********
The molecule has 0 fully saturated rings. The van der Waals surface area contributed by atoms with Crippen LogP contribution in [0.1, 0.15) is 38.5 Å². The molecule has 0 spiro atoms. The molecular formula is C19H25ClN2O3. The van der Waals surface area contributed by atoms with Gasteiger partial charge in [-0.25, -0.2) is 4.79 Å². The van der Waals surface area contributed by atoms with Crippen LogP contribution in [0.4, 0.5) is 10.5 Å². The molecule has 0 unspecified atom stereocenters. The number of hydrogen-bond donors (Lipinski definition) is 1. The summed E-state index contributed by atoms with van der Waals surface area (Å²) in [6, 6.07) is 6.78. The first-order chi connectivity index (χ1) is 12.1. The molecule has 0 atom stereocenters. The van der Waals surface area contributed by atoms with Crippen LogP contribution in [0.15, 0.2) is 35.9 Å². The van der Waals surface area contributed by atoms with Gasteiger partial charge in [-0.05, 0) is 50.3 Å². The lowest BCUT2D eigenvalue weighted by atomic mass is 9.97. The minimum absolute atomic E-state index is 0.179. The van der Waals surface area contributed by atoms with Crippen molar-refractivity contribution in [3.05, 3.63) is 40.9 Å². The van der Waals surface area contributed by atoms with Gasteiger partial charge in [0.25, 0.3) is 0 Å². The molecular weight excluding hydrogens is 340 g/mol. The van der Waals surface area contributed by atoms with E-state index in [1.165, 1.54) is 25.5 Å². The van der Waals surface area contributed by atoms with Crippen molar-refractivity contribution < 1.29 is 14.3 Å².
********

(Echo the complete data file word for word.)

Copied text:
The molecule has 0 fully saturated rings. The van der Waals surface area contributed by atoms with Crippen LogP contribution in [0.1, 0.15) is 38.5 Å². The molecule has 0 spiro atoms. The molecular formula is C19H25ClN2O3. The van der Waals surface area contributed by atoms with Gasteiger partial charge in [-0.25, -0.2) is 4.79 Å². The van der Waals surface area contributed by atoms with Crippen LogP contribution in [0.4, 0.5) is 10.5 Å². The molecule has 0 unspecified atom stereocenters. The number of hydrogen-bond donors (Lipinski definition) is 1. The summed E-state index contributed by atoms with van der Waals surface area (Å²) in [6, 6.07) is 6.78. The first-order chi connectivity index (χ1) is 12.1. The molecule has 0 atom stereocenters. The van der Waals surface area contributed by atoms with Crippen LogP contribution in [0.15, 0.2) is 35.9 Å². The van der Waals surface area contributed by atoms with Gasteiger partial charge in [-0.05, 0) is 50.3 Å². The lowest BCUT2D eigenvalue weighted by atomic mass is 9.97. The minimum absolute atomic E-state index is 0.179. The van der Waals surface area contributed by atoms with Crippen molar-refractivity contribution in [3.05, 3.63) is 40.9 Å². The van der Waals surface area contributed by atoms with Gasteiger partial charge in [0.25, 0.3) is 0 Å². The molecular weight excluding hydrogens is 340 g/mol. The van der Waals surface area contributed by atoms with E-state index in [1.165, 1.54) is 25.5 Å². The van der Waals surface area contributed by atoms with Crippen molar-refractivity contribution < 1.29 is 14.3 Å².